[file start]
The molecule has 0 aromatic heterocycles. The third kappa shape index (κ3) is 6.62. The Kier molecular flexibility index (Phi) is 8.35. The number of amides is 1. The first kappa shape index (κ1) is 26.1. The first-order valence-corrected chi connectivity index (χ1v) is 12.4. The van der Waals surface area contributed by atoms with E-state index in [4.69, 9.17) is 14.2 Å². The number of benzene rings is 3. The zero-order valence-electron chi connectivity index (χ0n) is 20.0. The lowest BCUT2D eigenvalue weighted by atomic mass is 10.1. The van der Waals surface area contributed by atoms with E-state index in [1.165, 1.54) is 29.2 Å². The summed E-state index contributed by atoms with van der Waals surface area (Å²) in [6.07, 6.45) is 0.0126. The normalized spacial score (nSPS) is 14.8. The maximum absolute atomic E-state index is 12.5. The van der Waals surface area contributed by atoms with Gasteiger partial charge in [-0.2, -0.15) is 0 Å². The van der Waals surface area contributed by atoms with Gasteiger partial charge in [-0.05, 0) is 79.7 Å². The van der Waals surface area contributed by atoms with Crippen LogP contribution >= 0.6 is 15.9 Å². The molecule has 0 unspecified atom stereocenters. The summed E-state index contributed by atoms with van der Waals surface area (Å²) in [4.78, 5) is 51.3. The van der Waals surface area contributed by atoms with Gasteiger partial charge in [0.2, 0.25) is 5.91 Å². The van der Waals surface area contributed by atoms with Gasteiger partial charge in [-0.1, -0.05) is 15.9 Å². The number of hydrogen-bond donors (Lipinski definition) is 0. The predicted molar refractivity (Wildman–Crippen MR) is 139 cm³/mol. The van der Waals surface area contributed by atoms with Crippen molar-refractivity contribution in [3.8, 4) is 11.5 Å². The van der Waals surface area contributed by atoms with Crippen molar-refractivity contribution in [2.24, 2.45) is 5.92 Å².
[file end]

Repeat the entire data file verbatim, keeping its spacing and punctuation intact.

The molecule has 0 aromatic heterocycles. The third kappa shape index (κ3) is 6.62. The Kier molecular flexibility index (Phi) is 8.35. The number of amides is 1. The first kappa shape index (κ1) is 26.1. The first-order valence-corrected chi connectivity index (χ1v) is 12.4. The van der Waals surface area contributed by atoms with E-state index in [4.69, 9.17) is 14.2 Å². The number of benzene rings is 3. The zero-order valence-electron chi connectivity index (χ0n) is 20.0. The lowest BCUT2D eigenvalue weighted by atomic mass is 10.1. The van der Waals surface area contributed by atoms with E-state index in [1.165, 1.54) is 29.2 Å². The summed E-state index contributed by atoms with van der Waals surface area (Å²) in [6.07, 6.45) is 0.0126. The normalized spacial score (nSPS) is 14.8. The maximum absolute atomic E-state index is 12.5. The van der Waals surface area contributed by atoms with Gasteiger partial charge in [-0.2, -0.15) is 0 Å². The van der Waals surface area contributed by atoms with Gasteiger partial charge in [-0.05, 0) is 79.7 Å². The van der Waals surface area contributed by atoms with Crippen LogP contribution >= 0.6 is 15.9 Å². The molecule has 0 unspecified atom stereocenters. The summed E-state index contributed by atoms with van der Waals surface area (Å²) in [4.78, 5) is 51.3. The van der Waals surface area contributed by atoms with Gasteiger partial charge in [0.2, 0.25) is 5.91 Å². The van der Waals surface area contributed by atoms with Gasteiger partial charge in [-0.1, -0.05) is 15.9 Å². The number of hydrogen-bond donors (Lipinski definition) is 0. The predicted molar refractivity (Wildman–Crippen MR) is 139 cm³/mol. The van der Waals surface area contributed by atoms with Crippen molar-refractivity contribution in [3.8, 4) is 11.5 Å². The van der Waals surface area contributed by atoms with Crippen molar-refractivity contribution in [2.24, 2.45) is 5.92 Å².